Texture Replacers and You

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Unless you know what you're looking for (and even if you do), you can easily become overwhelmed by the sheer number of choices. Which landscape mod do I want? Ooh, this armor looks nice… and those tapestries are beautiful, and that sky texture… You're like a kid in a candy store - you download it all, install it, walk around for a few minutes admiring this amazing new world… And then your game crashes because you've added too many texture replacers. Argh!

There are a number of choices here. Not only can you go with texture replacers, but you can also get packs that simply improve normal maps, which make textures look better without affecting FPS. Along with that, you have VWD (View While Distant) mods and LOD (Level of Detail) mods. VWD enables you to see things like objects and architecture further away, which makes the game a lot better looking, but can have a serious impact on performance. LOD mods are similar to VWD mods, but they affect landscape instead of statics. Some LOD mods can also reduce the "pepper" effect (those annoying black spots) that are part of vanilla Oblivion. With all of these components, and the various categories of texture types, the question naturally arises: does it matter which order they are installed in? And the answer is: Yes. This section is designed to help you with that.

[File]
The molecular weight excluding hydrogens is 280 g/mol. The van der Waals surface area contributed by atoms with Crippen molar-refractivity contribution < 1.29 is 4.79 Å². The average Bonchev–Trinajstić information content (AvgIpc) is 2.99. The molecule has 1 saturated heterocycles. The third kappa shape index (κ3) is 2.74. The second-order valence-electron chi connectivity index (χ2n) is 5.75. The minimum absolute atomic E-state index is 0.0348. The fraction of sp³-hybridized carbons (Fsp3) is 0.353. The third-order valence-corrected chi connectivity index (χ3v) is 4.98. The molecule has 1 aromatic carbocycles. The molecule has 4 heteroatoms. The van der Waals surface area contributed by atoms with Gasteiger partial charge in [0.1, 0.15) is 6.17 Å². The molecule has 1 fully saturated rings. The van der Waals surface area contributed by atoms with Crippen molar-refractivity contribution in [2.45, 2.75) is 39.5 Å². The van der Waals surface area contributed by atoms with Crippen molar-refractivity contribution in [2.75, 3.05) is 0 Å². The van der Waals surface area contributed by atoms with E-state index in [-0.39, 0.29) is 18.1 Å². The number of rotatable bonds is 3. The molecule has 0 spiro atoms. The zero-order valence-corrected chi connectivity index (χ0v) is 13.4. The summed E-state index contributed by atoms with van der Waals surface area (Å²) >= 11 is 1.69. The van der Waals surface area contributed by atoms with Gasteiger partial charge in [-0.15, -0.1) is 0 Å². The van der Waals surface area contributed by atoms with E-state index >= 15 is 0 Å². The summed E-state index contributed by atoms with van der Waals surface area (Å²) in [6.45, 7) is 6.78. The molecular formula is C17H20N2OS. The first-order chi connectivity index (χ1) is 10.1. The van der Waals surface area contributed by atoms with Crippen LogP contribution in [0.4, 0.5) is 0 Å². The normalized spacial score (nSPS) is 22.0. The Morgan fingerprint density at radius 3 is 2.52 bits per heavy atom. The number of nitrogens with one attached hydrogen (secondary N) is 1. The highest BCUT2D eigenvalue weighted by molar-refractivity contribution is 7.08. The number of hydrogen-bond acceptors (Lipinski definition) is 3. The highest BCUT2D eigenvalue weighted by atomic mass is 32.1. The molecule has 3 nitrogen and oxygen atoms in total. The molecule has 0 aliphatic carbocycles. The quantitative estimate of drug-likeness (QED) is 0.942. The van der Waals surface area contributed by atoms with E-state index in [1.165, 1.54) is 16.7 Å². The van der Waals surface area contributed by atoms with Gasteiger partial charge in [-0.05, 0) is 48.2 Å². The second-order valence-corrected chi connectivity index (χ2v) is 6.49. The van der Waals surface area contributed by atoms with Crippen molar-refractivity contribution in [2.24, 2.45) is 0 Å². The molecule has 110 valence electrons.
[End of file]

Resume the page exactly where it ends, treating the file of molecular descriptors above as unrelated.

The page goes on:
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Preparation - Oblivion

The best way to mitigate the impact of higher levels of texture detail on your game performance is to have a solid basic game configuration and understanding of your hardware characteristics. Start with the TESCOSI site, which has collected the community's best installation practices in one place. Learn about the difference between 'install order' and 'load order', how to install outside of the 'Program Files' folder tree on Vista and Windows 7 systems, about the advantages of and how to configure various 'Starter' utilities such as Streamline, OSR, OBSE, whether or not the LAA patch is suitable for your system, etc.

Once you've established a good installation, there are a number of tweaks to that configuration needed to take best advantage of your particular set of hardware. The Oblivion Tweak Guide site explains all the many options in your Oblivion.ini file (located in your '<profile>\My Documents\My Games\Oblivion' folder, not the game install folder). Whether or not you ever install any mods or texture replacers, these preparatory steps are necessary for a stable game experience.

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Anyone intending to start experimenting with texture replacement should install and get familiar with BAIN (Bash Installer), part of Wrye Bash (WB). BAIN can automatically install large numbers of files, similar to OMODs, but even better, if you install a mod that overwrites existing files, then later uninstall it, BAIN will restore those files. For someone experimenting with various texture sets, it's invaluable.

Many people have heard that WB is difficult to learn to use because of its many features. The documentation has recently been reorganized and rewritten to help distinguish among those features. One only needs to learn to use BAIN and the Mods tab. The Wrye Bash Pictorial Guide is an excellent accompaniment for both beginners and experienced users of WB alike. It specifically focuses on getting you up and functioning with these two features quickly.